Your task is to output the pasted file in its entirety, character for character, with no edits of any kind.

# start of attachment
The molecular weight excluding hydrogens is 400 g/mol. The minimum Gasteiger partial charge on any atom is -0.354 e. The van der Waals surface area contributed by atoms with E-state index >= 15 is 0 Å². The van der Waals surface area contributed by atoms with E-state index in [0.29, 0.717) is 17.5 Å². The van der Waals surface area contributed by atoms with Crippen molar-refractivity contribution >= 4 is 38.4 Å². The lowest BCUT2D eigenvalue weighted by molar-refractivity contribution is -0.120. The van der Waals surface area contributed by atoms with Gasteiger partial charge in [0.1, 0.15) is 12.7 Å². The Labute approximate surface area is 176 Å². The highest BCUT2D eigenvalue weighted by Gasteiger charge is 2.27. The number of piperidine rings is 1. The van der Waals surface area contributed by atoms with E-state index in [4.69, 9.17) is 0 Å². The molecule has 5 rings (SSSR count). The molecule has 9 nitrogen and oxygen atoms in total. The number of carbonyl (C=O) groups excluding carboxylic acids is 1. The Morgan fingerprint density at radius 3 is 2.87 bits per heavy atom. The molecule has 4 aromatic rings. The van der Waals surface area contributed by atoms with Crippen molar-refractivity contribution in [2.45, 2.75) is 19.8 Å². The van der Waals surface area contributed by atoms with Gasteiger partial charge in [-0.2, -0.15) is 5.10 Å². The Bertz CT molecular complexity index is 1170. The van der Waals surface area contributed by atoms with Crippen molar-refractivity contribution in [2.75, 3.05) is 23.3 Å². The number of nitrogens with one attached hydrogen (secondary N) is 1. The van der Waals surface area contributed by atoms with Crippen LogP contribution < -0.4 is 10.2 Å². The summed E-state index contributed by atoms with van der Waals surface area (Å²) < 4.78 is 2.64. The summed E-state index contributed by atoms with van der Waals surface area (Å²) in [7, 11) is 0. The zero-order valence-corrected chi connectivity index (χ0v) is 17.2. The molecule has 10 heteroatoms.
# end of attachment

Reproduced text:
The molecular weight excluding hydrogens is 400 g/mol. The minimum Gasteiger partial charge on any atom is -0.354 e. The van der Waals surface area contributed by atoms with E-state index >= 15 is 0 Å². The van der Waals surface area contributed by atoms with E-state index in [0.29, 0.717) is 17.5 Å². The van der Waals surface area contributed by atoms with Crippen molar-refractivity contribution >= 4 is 38.4 Å². The lowest BCUT2D eigenvalue weighted by molar-refractivity contribution is -0.120. The van der Waals surface area contributed by atoms with Gasteiger partial charge in [0.1, 0.15) is 12.7 Å². The Labute approximate surface area is 176 Å². The highest BCUT2D eigenvalue weighted by Gasteiger charge is 2.27. The number of piperidine rings is 1. The van der Waals surface area contributed by atoms with E-state index in [4.69, 9.17) is 0 Å². The molecule has 5 rings (SSSR count). The molecule has 9 nitrogen and oxygen atoms in total. The number of carbonyl (C=O) groups excluding carboxylic acids is 1. The Morgan fingerprint density at radius 3 is 2.87 bits per heavy atom. The molecule has 4 aromatic rings. The van der Waals surface area contributed by atoms with Crippen molar-refractivity contribution in [2.45, 2.75) is 19.8 Å². The van der Waals surface area contributed by atoms with Gasteiger partial charge in [-0.2, -0.15) is 5.10 Å². The Bertz CT molecular complexity index is 1170. The van der Waals surface area contributed by atoms with Crippen molar-refractivity contribution in [2.75, 3.05) is 23.3 Å². The number of nitrogens with one attached hydrogen (secondary N) is 1. The van der Waals surface area contributed by atoms with Crippen LogP contribution < -0.4 is 10.2 Å². The summed E-state index contributed by atoms with van der Waals surface area (Å²) < 4.78 is 2.64. The summed E-state index contributed by atoms with van der Waals surface area (Å²) in [7, 11) is 0. The zero-order valence-corrected chi connectivity index (χ0v) is 17.2. The molecule has 10 heteroatoms.